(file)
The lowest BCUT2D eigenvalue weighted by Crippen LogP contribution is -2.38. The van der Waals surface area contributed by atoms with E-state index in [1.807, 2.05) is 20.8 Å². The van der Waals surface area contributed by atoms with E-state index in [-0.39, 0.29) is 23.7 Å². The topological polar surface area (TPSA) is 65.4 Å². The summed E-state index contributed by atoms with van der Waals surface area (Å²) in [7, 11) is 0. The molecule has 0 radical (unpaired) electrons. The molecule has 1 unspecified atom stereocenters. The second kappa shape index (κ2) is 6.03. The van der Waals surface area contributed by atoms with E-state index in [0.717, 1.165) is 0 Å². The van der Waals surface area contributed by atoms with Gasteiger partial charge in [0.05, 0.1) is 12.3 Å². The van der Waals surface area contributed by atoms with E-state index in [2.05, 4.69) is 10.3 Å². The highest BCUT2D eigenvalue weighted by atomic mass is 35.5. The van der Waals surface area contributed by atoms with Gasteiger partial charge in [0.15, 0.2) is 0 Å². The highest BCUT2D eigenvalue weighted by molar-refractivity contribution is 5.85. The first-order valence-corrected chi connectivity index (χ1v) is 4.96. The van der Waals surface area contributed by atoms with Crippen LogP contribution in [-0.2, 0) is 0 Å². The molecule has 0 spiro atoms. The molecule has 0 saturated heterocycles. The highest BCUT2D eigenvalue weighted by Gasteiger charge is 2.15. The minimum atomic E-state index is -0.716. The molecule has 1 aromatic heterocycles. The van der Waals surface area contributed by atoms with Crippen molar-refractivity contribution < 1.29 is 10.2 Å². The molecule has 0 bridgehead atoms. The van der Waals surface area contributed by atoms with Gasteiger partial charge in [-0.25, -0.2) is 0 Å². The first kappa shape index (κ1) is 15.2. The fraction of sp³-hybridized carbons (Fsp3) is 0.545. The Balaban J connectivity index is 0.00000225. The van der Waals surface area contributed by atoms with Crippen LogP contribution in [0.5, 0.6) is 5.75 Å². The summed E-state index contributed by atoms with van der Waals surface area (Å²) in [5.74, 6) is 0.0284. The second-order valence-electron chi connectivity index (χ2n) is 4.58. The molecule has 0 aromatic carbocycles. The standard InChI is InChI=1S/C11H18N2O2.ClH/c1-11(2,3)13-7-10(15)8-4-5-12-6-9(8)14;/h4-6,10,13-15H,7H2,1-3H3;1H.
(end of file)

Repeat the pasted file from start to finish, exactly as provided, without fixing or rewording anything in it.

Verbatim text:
The lowest BCUT2D eigenvalue weighted by Crippen LogP contribution is -2.38. The van der Waals surface area contributed by atoms with E-state index in [1.807, 2.05) is 20.8 Å². The van der Waals surface area contributed by atoms with E-state index in [-0.39, 0.29) is 23.7 Å². The topological polar surface area (TPSA) is 65.4 Å². The summed E-state index contributed by atoms with van der Waals surface area (Å²) in [7, 11) is 0. The molecule has 0 radical (unpaired) electrons. The molecule has 1 unspecified atom stereocenters. The second kappa shape index (κ2) is 6.03. The van der Waals surface area contributed by atoms with E-state index in [0.717, 1.165) is 0 Å². The van der Waals surface area contributed by atoms with Gasteiger partial charge in [0.05, 0.1) is 12.3 Å². The van der Waals surface area contributed by atoms with E-state index in [2.05, 4.69) is 10.3 Å². The highest BCUT2D eigenvalue weighted by atomic mass is 35.5. The van der Waals surface area contributed by atoms with Gasteiger partial charge in [0.15, 0.2) is 0 Å². The highest BCUT2D eigenvalue weighted by molar-refractivity contribution is 5.85. The first-order valence-corrected chi connectivity index (χ1v) is 4.96. The van der Waals surface area contributed by atoms with Crippen LogP contribution in [-0.2, 0) is 0 Å². The molecule has 0 spiro atoms. The molecule has 0 saturated heterocycles. The highest BCUT2D eigenvalue weighted by Gasteiger charge is 2.15. The minimum atomic E-state index is -0.716. The molecule has 1 aromatic heterocycles. The van der Waals surface area contributed by atoms with Crippen molar-refractivity contribution < 1.29 is 10.2 Å². The molecule has 0 bridgehead atoms. The van der Waals surface area contributed by atoms with Gasteiger partial charge in [-0.25, -0.2) is 0 Å². The first kappa shape index (κ1) is 15.2. The fraction of sp³-hybridized carbons (Fsp3) is 0.545. The Balaban J connectivity index is 0.00000225. The van der Waals surface area contributed by atoms with Crippen LogP contribution in [0.5, 0.6) is 5.75 Å². The summed E-state index contributed by atoms with van der Waals surface area (Å²) in [5.74, 6) is 0.0284. The second-order valence-electron chi connectivity index (χ2n) is 4.58. The molecule has 0 aromatic carbocycles. The standard InChI is InChI=1S/C11H18N2O2.ClH/c1-11(2,3)13-7-10(15)8-4-5-12-6-9(8)14;/h4-6,10,13-15H,7H2,1-3H3;1H.